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View Poll Results: Is leaving a hidden firearm in the house with a 12 year old as described dangerous?
Not dangerous due to his training and responsibility 4 11.76%
Not dangerous if his training and responsibility is as described 8 23.53%
I can't be sure without knowing more but I'm leaning toward dangerous 8 23.53%
yes, dangerous, you're asking for trouble 14 41.18%
Voters: 34. You may not vote on this poll

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Old June 29, 2012, 12:33 PM   #1
chack
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storage laws and children

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Old June 29, 2012, 12:49 PM   #2
a7mmnut
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Curiosity in pre teens kills more than just cats. Mine can't even mow the lawn.

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Old June 29, 2012, 12:54 PM   #3
motorhead0922
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Quote:
I don't allow my kids in my bedroom and they respect that
What about the other kids? How old/responsible are they?

You also have to consider their friends that visit.
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Old June 29, 2012, 12:59 PM   #4
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Curiosity in pre teens kills more than just cats.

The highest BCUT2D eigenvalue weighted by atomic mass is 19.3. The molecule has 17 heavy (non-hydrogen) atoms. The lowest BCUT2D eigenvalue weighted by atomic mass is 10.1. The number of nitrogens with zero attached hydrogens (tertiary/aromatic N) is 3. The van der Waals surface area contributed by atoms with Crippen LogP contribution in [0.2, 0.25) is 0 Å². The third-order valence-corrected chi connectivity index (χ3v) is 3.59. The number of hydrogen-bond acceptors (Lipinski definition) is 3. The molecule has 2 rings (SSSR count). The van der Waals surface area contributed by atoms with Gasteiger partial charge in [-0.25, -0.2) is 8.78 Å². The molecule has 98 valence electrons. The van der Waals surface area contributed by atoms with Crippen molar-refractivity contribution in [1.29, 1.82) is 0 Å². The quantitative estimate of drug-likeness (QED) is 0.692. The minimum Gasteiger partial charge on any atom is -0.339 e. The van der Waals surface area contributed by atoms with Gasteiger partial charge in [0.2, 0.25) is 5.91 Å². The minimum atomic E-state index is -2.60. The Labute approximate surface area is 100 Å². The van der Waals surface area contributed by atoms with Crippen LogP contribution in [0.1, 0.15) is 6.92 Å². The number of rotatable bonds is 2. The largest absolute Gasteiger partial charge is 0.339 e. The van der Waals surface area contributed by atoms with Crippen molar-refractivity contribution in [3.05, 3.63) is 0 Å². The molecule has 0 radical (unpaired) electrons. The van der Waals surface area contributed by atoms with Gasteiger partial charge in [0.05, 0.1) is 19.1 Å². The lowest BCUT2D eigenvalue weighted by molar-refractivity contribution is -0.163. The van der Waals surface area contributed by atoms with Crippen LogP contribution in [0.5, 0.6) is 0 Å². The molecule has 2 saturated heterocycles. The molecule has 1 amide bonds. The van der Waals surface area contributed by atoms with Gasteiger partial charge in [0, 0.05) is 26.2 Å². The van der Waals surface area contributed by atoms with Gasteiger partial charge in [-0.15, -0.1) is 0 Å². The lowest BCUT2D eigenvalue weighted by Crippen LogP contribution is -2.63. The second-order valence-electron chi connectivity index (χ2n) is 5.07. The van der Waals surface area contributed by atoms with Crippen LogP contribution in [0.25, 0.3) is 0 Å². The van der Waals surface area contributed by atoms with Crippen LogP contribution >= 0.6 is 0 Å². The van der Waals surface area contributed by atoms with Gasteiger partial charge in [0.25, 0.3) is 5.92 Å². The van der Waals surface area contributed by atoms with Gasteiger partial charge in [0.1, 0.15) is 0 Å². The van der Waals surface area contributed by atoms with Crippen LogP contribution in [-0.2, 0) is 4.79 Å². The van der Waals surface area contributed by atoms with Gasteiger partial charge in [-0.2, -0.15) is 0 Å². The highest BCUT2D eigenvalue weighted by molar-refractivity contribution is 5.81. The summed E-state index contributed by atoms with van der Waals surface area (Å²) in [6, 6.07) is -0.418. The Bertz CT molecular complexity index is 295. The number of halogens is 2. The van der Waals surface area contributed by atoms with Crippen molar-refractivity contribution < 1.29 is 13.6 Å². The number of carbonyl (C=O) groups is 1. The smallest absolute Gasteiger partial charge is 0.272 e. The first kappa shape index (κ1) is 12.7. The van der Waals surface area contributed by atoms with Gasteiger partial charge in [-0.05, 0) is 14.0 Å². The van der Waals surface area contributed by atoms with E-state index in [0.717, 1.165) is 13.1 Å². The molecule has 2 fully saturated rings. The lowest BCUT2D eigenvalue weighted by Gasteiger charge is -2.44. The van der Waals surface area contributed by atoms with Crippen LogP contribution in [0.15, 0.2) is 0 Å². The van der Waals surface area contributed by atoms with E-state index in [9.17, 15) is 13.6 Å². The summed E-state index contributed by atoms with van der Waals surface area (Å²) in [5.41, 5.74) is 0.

+1. I have kids around this age. I'm not tremendously worried about my own children; what worries me is their friends. Preteen boys are usually very interested in guns and weaponry in general- I was one once, I remember.

Despite my repeated warnings not to talk about Dad's guns, I'm confident they've told a few other kids, and it's pretty obvious from looking at my bookshelf and the handloading bench that I have more than a passing interest in firearms and probably own a few of them. I DON'T want another person's child to be able to find an unsecured firearm while nosing around my house!
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Old June 29, 2012, 01:15 PM   #5
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Depends on the child. My 13 year old daughter has never touched any gun without permission, not once.
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Old June 29, 2012, 02:06 PM   #6
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Old June 29, 2012, 02:29 PM   #7
Frank Ettin
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There are no pat answers.

[1] There have been incidents in which an adolescent has been able to access a gun and effectively protect other family members.

[2] But kids have friends visit and there may be other visitors in the house, perhaps with children, at other times and for other reasons. And it takes just an instant for something very bad to happen.

[3] And the law is what it is, so they can be potential criminal liability hanging over one's head.

People will have to weigh the issues and make a decision that they will be willing to live with.
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Old June 29, 2012, 02:49 PM   #8
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I am not sure if an internet poll is the best way to answer this question.
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Old June 29, 2012, 06:30 PM   #9